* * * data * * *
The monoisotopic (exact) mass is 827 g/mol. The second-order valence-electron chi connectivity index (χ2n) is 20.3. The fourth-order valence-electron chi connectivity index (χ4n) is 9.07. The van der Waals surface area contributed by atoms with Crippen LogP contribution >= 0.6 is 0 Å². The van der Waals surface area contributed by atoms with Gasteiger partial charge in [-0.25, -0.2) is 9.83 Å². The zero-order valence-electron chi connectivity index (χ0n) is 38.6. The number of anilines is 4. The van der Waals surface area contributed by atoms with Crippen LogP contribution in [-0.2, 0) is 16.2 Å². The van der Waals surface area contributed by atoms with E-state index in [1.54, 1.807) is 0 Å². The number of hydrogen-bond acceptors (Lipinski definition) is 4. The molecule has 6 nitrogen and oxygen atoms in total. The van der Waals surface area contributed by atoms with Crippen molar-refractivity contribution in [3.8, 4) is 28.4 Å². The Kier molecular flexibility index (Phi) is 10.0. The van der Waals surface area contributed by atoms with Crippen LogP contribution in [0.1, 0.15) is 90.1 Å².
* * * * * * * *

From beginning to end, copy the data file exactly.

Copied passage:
The monoisotopic (exact) mass is 827 g/mol. The second-order valence-electron chi connectivity index (χ2n) is 20.3. The fourth-order valence-electron chi connectivity index (χ4n) is 9.07. The van der Waals surface area contributed by atoms with Crippen LogP contribution >= 0.6 is 0 Å². The van der Waals surface area contributed by atoms with Gasteiger partial charge in [-0.25, -0.2) is 9.83 Å². The zero-order valence-electron chi connectivity index (χ0n) is 38.6. The number of anilines is 4. The van der Waals surface area contributed by atoms with Crippen LogP contribution in [-0.2, 0) is 16.2 Å². The van der Waals surface area contributed by atoms with E-state index in [1.54, 1.807) is 0 Å². The number of hydrogen-bond acceptors (Lipinski definition) is 4. The molecule has 6 nitrogen and oxygen atoms in total. The van der Waals surface area contributed by atoms with Crippen molar-refractivity contribution in [3.8, 4) is 28.4 Å². The Kier molecular flexibility index (Phi) is 10.0. The van der Waals surface area contributed by atoms with Crippen LogP contribution in [0.1, 0.15) is 90.1 Å².